Mathematical methods for economic theory

Martin J. Osborne

3.2.1 Quadratic forms: definitions

A quadratic form in many variables is the sum of several terms, each of which is a constant times the product of exactly two variables.
Definition
A quadratic form in n variables is a function Q for which
Q(x1, ..., xn)  =  b11x2
1
 + b12x1x2 + ... + bijxixj + ... + bnnx2
n
 =  n
i=1
n
j=1
bijxixj
for all (x1, ..., xn), where bij for i = 1, ..., n and j = 1, ..., n are constants.

Example
The function
Q(x1x2)  =  2x2
1
 + 4x1x2 − 6x2x1 − 3x2
2
is a quadratic form in two variables.

We can write the quadratic form in this example as

Q(x1x2)  =  (x1x2
left parenthesis 2 4 right parenthesis
−6 −3
·
left parenthesis x1 right parenthesis
x2
.
Because 4x1x2 − 6x2x1 = −2x1x2, we can alternatively write it as
Q(x1x2)  =  (x1x2
left parenthesis 2 −1 right parenthesis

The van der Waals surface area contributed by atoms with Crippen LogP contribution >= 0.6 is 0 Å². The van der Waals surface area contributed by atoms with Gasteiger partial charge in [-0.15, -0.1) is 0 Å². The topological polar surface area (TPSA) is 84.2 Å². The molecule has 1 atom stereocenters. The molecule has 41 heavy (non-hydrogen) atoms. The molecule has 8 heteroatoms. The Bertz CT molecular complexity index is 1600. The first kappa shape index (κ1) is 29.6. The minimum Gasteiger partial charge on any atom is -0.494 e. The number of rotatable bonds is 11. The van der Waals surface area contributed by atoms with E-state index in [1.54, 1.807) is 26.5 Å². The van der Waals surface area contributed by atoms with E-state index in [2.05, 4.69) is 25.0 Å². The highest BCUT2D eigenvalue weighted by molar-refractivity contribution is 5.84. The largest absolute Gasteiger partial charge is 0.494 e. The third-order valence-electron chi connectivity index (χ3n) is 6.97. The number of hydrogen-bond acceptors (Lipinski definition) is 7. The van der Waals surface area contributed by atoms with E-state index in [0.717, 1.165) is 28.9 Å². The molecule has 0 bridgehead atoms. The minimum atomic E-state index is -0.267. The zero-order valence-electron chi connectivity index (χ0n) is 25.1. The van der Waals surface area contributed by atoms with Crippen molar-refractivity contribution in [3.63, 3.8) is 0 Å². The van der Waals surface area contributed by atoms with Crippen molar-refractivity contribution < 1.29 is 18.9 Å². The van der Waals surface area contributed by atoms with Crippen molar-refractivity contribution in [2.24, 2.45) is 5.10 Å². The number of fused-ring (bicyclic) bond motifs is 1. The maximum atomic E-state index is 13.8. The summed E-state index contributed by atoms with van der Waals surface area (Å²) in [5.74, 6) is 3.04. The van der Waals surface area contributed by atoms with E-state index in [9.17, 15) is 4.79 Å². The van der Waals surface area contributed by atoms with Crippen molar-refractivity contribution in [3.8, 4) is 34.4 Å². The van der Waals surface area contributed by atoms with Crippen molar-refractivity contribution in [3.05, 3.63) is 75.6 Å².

−1 −3
·
left parenthesis x1 right parenthesis
x2
.
In this way of writing the quadratic form, the matrix is symmetric.

We can in fact write any quadratic form as

Q(x) = x'Ax
where x is the column vector of xi's and A is a symmetric n × n matrix for which the (ij)th element is aij = (1/2)(bij + bji). The reason is that xixj = xjxi for any i and j, so that
bijxixj + bjixjxi  =  (bij + bji)xixj
 =  (1/2)(bij + bji)xixj + (1/2)(bji + bij)xjxi.

Example
Let Q(x1x2x3) = 3x2
1
 + 3x1x2 − x2x1 + 3x1x3 + x3x1 + 2x2x3 + 4x3x2 − x2
2
 + 2x2
3
. That is, a11 = 3, a12 = 3, a21 = −1, etc. We have Q(x) = x'Ax where
A =
left parenthesis 3 1 2 right parenthesis
1 −1 3
2 3 2
.

Subsequently, when representing a quadratic form as x'Ax we always take the matrix A to be symmetric.